Constitutional Law Keyed to Farber
Edgewood Independent School District v. Kirby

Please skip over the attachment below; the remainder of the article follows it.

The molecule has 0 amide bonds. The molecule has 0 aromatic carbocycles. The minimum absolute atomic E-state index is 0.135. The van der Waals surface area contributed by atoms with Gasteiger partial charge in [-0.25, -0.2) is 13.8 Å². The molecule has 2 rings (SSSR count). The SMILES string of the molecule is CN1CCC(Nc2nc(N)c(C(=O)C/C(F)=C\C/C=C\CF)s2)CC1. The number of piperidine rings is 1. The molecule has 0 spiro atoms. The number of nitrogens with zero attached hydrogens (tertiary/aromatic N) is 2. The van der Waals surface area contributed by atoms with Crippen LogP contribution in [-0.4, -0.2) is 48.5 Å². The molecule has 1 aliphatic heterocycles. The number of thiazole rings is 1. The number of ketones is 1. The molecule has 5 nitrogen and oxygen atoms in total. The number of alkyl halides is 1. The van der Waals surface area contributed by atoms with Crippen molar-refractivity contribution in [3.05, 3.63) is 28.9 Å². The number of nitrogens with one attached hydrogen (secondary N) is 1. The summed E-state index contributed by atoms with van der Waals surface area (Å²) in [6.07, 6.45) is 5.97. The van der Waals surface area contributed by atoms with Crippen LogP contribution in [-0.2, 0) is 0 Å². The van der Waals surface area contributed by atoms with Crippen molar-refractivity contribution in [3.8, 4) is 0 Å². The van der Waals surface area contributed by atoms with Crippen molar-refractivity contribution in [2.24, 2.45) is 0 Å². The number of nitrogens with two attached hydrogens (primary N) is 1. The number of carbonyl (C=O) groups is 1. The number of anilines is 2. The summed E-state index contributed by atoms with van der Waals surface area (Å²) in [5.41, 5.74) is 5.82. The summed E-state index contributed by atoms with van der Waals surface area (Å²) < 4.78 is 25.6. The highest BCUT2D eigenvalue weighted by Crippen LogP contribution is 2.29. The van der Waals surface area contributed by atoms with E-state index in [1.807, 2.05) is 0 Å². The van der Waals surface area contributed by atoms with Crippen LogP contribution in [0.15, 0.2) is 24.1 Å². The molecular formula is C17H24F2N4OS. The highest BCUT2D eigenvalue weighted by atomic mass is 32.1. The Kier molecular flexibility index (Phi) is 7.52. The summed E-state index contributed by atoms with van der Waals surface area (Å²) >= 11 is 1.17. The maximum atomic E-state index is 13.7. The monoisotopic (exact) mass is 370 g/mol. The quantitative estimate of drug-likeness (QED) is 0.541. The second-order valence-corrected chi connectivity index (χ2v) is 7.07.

The Texas Constitution expressly requires the state legislature to create a system for financing public schools. Under the current system, each district derives funds from state tax revenue, local tax revenue, and federal and other sources. Specifically, the state supplies money derived from sales, severance, and excise taxes, while local districts rely on property tax revenue. However, the amount of property taxes available for school funding depends on the relative wealth of the district. For example, during the 1985–86 school year, the 100 wealthiest districts spent an average of $7,233 per student, while the 100 poorest districts spent an average of $2,978. The average property tax rate in the wealthy districts was 47 cents for every $100 in property value, but the average tax rate in the poorer districts was 74.5 cents. The disparities created by the financing scheme were challenged in state court as violating the Texas Constitution, which requires the legislature to create an efficient system for financing public education that provides for a “general diffusion of knowledge.” The court of appeals held that the system satisfied the constitutional requirements. That decision was appealed to the Supreme Court of Texas.
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